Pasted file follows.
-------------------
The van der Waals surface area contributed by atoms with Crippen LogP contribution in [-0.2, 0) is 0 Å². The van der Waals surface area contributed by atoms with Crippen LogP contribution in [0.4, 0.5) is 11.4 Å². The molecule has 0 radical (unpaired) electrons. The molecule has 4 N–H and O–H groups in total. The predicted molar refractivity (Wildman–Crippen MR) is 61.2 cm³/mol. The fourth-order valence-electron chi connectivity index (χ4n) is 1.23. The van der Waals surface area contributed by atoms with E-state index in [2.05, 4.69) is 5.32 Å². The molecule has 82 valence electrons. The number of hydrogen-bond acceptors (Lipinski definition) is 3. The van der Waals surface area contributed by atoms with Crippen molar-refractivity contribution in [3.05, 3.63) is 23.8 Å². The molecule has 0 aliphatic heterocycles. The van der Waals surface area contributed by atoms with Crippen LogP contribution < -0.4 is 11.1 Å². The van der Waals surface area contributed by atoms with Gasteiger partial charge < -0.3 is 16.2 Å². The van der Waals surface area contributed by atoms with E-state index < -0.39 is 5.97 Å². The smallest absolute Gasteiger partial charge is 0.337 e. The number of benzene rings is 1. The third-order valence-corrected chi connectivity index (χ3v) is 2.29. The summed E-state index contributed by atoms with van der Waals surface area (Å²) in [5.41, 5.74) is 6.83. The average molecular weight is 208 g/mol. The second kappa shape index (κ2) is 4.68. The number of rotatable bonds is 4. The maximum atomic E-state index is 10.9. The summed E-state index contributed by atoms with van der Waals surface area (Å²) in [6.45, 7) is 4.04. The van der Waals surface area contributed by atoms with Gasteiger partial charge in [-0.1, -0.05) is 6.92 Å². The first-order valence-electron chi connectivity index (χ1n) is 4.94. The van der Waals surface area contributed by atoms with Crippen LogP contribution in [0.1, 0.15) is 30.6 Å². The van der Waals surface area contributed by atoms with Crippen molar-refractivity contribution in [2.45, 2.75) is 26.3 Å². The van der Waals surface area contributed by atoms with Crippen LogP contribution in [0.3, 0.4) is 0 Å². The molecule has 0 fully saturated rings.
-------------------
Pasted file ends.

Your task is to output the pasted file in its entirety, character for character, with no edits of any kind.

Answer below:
The van der Waals surface area contributed by atoms with Crippen LogP contribution in [-0.2, 0) is 0 Å². The van der Waals surface area contributed by atoms with Crippen LogP contribution in [0.4, 0.5) is 11.4 Å². The molecule has 0 radical (unpaired) electrons. The molecule has 4 N–H and O–H groups in total. The predicted molar refractivity (Wildman–Crippen MR) is 61.2 cm³/mol. The fourth-order valence-electron chi connectivity index (χ4n) is 1.23. The van der Waals surface area contributed by atoms with E-state index in [2.05, 4.69) is 5.32 Å². The molecule has 82 valence electrons. The number of hydrogen-bond acceptors (Lipinski definition) is 3. The van der Waals surface area contributed by atoms with Crippen molar-refractivity contribution in [3.05, 3.63) is 23.8 Å². The molecule has 0 aliphatic heterocycles. The van der Waals surface area contributed by atoms with Crippen LogP contribution < -0.4 is 11.1 Å². The van der Waals surface area contributed by atoms with Gasteiger partial charge < -0.3 is 16.2 Å². The van der Waals surface area contributed by atoms with E-state index < -0.39 is 5.97 Å². The smallest absolute Gasteiger partial charge is 0.337 e. The number of benzene rings is 1. The third-order valence-corrected chi connectivity index (χ3v) is 2.29. The summed E-state index contributed by atoms with van der Waals surface area (Å²) in [5.41, 5.74) is 6.83. The average molecular weight is 208 g/mol. The second kappa shape index (κ2) is 4.68. The number of rotatable bonds is 4. The maximum atomic E-state index is 10.9. The summed E-state index contributed by atoms with van der Waals surface area (Å²) in [6.45, 7) is 4.04. The van der Waals surface area contributed by atoms with Gasteiger partial charge in [-0.1, -0.05) is 6.92 Å². The first-order valence-electron chi connectivity index (χ1n) is 4.94. The van der Waals surface area contributed by atoms with Crippen LogP contribution in [0.1, 0.15) is 30.6 Å². The van der Waals surface area contributed by atoms with Crippen molar-refractivity contribution in [2.45, 2.75) is 26.3 Å². The van der Waals surface area contributed by atoms with Crippen LogP contribution in [0.3, 0.4) is 0 Å². The molecule has 0 fully saturated rings.